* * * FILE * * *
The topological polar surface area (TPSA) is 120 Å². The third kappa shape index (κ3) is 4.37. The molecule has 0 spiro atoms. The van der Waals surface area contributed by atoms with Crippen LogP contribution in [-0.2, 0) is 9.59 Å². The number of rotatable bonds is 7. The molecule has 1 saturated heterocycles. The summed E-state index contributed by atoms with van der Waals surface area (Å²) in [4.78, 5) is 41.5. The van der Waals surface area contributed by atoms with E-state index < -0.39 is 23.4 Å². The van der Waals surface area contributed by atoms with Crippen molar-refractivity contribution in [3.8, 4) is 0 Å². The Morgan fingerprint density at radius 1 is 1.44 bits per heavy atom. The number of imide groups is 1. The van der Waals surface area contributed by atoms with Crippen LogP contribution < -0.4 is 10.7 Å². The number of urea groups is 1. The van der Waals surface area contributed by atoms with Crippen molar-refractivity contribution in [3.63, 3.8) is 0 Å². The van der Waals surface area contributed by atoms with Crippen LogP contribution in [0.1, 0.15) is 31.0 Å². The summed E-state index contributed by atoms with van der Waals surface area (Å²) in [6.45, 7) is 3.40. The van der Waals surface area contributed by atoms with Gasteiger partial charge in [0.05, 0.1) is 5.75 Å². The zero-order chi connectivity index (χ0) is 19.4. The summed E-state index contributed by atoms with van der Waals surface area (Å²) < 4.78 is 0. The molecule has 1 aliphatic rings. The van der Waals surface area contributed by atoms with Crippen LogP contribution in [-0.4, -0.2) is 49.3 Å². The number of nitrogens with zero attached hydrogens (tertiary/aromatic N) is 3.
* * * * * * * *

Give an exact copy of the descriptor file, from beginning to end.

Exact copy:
The topological polar surface area (TPSA) is 120 Å². The third kappa shape index (κ3) is 4.37. The molecule has 0 spiro atoms. The van der Waals surface area contributed by atoms with Crippen LogP contribution in [-0.2, 0) is 9.59 Å². The number of rotatable bonds is 7. The molecule has 1 saturated heterocycles. The summed E-state index contributed by atoms with van der Waals surface area (Å²) in [4.78, 5) is 41.5. The van der Waals surface area contributed by atoms with E-state index < -0.39 is 23.4 Å². The van der Waals surface area contributed by atoms with Crippen molar-refractivity contribution in [3.8, 4) is 0 Å². The Morgan fingerprint density at radius 1 is 1.44 bits per heavy atom. The number of imide groups is 1. The van der Waals surface area contributed by atoms with Crippen LogP contribution < -0.4 is 10.7 Å². The number of urea groups is 1. The van der Waals surface area contributed by atoms with Crippen molar-refractivity contribution in [3.63, 3.8) is 0 Å². The van der Waals surface area contributed by atoms with Crippen LogP contribution in [0.1, 0.15) is 31.0 Å². The summed E-state index contributed by atoms with van der Waals surface area (Å²) in [6.45, 7) is 3.40. The van der Waals surface area contributed by atoms with Gasteiger partial charge in [0.05, 0.1) is 5.75 Å². The zero-order chi connectivity index (χ0) is 19.4. The summed E-state index contributed by atoms with van der Waals surface area (Å²) < 4.78 is 0. The molecule has 1 aliphatic rings. The van der Waals surface area contributed by atoms with Crippen LogP contribution in [-0.4, -0.2) is 49.3 Å². The number of nitrogens with zero attached hydrogens (tertiary/aromatic N) is 3.